I found it all took lots of time and slowed my writing efforts. Being published by a small press, though, I knew the book wouldn’t sell unless I let people know about me and what I had written.

I now have four books out in that first series, the Greg McKenzie Mysteries, but the marketing and promotion effort remains essential. Some things have changed, however. The reason I’m here today is because I have another debut to talk about. The Surest Poison is the first book in a new series featuring a Nashville PI named Sid Chance. I’ve just started a Blog Book Tour for it, something unheard of back in 2002.

From now through the first of May, I’ll be doing daily interviews and a variety of articles about the book, its characters, the setting, the origin of the story, writing issues and such. Again, it’s promotion, and it’s a lot of work. But it’s fun, too. I have posted the schedule on my website of where I’ll be blogging each day. Join me, if you’d like, and make a comment. I’ll be doing drawings from those who leave comments, giving away several books as prizes.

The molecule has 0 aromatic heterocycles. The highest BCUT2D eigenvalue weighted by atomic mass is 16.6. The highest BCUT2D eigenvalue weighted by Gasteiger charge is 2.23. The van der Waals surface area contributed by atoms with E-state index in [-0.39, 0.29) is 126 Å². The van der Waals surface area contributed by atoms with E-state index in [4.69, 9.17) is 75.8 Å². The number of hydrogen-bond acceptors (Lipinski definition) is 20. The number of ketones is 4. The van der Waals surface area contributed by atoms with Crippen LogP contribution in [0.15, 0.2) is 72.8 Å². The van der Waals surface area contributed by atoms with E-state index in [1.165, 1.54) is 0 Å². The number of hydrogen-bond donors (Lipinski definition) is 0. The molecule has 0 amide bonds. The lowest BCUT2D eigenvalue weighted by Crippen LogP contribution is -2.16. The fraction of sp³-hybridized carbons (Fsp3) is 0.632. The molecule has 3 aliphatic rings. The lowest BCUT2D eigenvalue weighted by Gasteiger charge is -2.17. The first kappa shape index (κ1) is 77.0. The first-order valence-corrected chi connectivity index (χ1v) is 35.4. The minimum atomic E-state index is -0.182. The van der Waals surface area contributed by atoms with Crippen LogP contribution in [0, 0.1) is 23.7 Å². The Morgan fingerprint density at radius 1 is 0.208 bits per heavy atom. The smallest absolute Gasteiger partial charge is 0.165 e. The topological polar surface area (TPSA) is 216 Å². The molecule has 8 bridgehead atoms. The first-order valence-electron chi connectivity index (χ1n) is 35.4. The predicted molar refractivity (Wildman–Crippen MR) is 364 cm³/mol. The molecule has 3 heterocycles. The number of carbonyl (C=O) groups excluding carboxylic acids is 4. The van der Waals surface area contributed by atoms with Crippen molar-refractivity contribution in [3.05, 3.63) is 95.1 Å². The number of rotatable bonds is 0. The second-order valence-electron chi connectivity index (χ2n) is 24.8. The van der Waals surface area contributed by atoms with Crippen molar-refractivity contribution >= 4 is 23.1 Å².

With the Internet becoming more important as a means of communication, I’m concentrating more of my marketing efforts there. It takes a lot of effort, but, heck, you don’t have to dress up or even get out of your chair. I’ve recently established a presence on Facebook and Twitter, two of the most popular social networks. I belong to several others that deal with books, such as Goodreads and Crimespace, but haven’t been as active on those.

One of the most important aspects of Internet promotion is the author website. I do a makeover on mine every couple of years. If all goes well, I’ll have the revised version up by the time you read this, but there’s still a lot of work to do. Joanna has a great website with lots to see and benefit from. That’s the secret to a successful website. Give visitors lots of goodies and they’ll keep coming back for more.